The Rock Houses of Cappadocia Turkey

Nature is a wonderful builder. Volcanic eruption, glaciers, wind and water has carved out some of the best architecture on Earth; it’s entirely natural and, on occasions, simply astounds with the designs that are created without help from human hands.

Turkey is a country that has more than its fair share of natural beauty with soaring mountains, rugged coastline, narrow waterways and Cappadocia, which contains a truly prehistoric-looking landform in which underground cities thrive.

Located in the Anatolian Region of Turkey, Cappadocia has been inhabited by humans for many thousands of years. About two million years ago, a series of volcanic eruptions near what is now modern Erciyes, Hasandag and Gulludag, formed a large tableland consisting of volcanic mounds. Since then erosion caused by the waters of the Kizilirmak River together with wind action over tens of thousands of years have created an eerie landscape of fairy chimneys that are a wonder of the nature.

These fairy chimneys, or hoodoos as they are also known, form tall, thin columns of soft rock which are topped by much harder rock that is more impervious to erosion. For many thousands of years, people have been able to move into the eroded soft rock, and carve out quite decent living spaces, knowing they are protected by the covering of hard rock.

Cappadocia is bordered by both the Black Sea and the Euphrates River and is arguably located in the area where modern civilisation began. As well as been worth a visit to see the extraordinary landscape and to explore the age-old underground cities, it has an incredibly interesting historical background as well, with Persians, Assyrians, Greeks, Hittites all living there long before the Turkish people themselves arrived.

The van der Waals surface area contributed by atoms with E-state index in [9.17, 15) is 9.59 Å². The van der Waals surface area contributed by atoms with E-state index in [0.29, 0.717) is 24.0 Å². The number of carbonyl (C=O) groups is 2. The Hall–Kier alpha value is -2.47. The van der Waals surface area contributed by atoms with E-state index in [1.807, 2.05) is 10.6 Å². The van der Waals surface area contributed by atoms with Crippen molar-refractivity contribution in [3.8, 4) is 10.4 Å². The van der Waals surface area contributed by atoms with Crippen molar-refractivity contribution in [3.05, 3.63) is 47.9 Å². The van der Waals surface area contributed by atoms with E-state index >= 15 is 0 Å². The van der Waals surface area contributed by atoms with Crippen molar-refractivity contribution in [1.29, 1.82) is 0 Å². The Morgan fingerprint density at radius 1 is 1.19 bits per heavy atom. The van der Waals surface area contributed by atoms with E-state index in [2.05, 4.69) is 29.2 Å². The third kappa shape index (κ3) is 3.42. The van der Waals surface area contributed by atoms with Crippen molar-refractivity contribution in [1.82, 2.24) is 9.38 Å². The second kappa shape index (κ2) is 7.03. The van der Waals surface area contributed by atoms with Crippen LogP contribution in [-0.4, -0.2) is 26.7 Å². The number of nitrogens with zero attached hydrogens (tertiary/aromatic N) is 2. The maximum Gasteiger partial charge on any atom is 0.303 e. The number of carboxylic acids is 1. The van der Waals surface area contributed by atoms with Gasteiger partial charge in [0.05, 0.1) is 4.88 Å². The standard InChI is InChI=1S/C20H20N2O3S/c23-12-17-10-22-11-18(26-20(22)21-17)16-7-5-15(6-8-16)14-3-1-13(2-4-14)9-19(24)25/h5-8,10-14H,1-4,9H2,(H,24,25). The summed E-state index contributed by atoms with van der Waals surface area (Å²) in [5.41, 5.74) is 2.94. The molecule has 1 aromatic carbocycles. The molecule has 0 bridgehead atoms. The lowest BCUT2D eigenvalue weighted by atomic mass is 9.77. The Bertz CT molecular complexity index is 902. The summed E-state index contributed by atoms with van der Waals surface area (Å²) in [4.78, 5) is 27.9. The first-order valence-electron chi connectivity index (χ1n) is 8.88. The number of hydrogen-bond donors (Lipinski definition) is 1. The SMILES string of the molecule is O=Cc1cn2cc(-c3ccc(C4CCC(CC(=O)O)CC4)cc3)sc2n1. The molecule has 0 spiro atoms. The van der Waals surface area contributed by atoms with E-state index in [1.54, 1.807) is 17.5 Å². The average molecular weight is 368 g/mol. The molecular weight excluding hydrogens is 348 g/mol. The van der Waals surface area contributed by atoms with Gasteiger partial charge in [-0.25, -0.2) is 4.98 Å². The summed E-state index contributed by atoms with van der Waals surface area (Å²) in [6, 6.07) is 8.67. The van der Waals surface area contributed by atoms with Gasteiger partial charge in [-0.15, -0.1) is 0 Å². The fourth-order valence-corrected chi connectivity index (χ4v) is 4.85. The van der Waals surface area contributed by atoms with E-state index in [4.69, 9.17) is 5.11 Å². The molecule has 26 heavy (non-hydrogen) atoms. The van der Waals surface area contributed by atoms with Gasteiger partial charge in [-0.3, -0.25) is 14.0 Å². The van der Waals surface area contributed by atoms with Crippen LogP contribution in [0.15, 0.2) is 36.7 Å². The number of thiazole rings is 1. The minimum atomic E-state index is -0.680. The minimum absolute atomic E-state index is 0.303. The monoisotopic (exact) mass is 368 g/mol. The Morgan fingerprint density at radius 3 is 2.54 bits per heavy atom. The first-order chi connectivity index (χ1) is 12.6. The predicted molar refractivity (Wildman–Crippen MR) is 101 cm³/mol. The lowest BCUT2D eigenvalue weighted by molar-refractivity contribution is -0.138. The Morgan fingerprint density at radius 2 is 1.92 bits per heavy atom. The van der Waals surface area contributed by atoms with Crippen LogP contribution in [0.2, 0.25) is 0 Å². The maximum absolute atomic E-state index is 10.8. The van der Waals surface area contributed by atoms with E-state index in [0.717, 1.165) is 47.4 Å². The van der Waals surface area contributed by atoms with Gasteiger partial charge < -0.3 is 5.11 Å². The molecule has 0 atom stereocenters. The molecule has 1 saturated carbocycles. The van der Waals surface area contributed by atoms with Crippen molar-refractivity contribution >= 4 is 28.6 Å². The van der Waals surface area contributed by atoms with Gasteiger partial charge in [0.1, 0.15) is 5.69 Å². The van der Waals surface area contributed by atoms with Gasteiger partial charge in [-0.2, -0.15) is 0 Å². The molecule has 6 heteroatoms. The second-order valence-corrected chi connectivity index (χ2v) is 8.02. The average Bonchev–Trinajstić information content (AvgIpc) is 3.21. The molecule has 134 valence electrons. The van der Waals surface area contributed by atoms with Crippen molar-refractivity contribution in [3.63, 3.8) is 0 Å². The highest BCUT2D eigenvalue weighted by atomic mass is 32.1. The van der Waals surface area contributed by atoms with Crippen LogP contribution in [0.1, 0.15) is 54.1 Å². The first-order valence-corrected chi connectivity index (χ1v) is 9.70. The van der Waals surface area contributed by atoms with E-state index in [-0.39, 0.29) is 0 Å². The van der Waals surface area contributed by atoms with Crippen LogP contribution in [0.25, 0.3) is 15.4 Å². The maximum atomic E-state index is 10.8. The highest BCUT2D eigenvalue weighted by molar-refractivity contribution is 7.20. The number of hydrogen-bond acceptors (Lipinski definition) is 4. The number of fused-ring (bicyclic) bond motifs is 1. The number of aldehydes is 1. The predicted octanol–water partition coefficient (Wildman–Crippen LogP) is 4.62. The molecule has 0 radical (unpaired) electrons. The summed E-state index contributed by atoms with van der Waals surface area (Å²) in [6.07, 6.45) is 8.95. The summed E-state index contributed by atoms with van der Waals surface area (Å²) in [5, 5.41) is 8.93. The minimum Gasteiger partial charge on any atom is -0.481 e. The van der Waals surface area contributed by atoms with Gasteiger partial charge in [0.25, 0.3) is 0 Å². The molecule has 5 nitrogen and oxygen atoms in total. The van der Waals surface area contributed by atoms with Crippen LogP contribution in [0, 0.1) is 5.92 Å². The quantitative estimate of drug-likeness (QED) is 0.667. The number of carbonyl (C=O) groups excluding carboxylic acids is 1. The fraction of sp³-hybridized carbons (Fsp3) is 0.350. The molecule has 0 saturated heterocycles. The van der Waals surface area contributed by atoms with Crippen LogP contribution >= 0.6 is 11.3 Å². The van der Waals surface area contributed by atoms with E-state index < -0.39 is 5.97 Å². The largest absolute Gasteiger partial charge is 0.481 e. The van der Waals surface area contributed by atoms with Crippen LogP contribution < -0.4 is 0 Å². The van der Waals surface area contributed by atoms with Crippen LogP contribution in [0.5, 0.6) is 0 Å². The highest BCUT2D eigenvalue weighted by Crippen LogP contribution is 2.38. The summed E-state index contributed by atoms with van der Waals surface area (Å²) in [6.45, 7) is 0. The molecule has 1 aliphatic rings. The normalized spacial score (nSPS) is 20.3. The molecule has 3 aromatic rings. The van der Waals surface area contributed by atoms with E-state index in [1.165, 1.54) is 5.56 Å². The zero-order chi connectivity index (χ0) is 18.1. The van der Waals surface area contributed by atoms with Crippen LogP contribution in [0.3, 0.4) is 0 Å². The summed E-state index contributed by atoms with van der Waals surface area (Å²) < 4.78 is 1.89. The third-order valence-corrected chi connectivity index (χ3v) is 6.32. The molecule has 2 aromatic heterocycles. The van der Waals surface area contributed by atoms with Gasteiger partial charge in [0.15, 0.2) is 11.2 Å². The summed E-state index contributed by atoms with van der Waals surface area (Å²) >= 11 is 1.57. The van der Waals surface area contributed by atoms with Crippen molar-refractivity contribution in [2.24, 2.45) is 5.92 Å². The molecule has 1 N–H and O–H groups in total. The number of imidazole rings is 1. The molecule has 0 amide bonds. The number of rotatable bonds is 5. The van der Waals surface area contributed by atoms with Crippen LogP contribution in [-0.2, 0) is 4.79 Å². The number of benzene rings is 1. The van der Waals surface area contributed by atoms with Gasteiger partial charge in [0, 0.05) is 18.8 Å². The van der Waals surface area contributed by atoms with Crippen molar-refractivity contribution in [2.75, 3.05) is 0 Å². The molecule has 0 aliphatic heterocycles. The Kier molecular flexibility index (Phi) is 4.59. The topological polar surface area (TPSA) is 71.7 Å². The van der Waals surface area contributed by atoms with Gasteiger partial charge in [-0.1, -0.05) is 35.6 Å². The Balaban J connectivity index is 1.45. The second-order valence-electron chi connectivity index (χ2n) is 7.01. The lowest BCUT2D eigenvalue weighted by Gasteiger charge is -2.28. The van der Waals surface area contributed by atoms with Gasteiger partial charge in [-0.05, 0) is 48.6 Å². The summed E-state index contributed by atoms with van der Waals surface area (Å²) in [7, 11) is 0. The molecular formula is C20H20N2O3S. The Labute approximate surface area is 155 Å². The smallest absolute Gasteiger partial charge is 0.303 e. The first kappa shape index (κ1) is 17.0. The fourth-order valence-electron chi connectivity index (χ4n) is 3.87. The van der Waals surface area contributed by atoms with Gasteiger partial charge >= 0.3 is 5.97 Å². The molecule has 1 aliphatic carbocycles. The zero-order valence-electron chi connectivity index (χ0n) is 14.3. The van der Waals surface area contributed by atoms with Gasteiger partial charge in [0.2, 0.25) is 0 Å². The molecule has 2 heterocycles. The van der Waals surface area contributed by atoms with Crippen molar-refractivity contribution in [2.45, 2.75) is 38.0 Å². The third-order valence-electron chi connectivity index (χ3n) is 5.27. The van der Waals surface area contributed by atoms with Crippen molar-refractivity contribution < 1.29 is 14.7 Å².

The underground cities of Cappadocia have been inhabited since prehistoric times. Although they are called cities, they are formed out of rooms that are connected to each other. The rooms occur at different levels on the stacks and some of the rooms are connected to each other only by narrow tunnels that are just wide enough to allow the passage of just one person. Nevertheless, they are impressive.

Often, the access gates to these tunnels were guarded by huge stone rollers that were used for closing the tunnels to keep them secure.

Cappadocia is remote by Turkish standards. The two major towns in the area are Nevsehir and Goreme, which are both connected by inter city buses. Goreme and Urgup are the two most popular tourist centres in the area as these have the best examples of cave dwellings, ana a smattering of rock cones in and around these cities.

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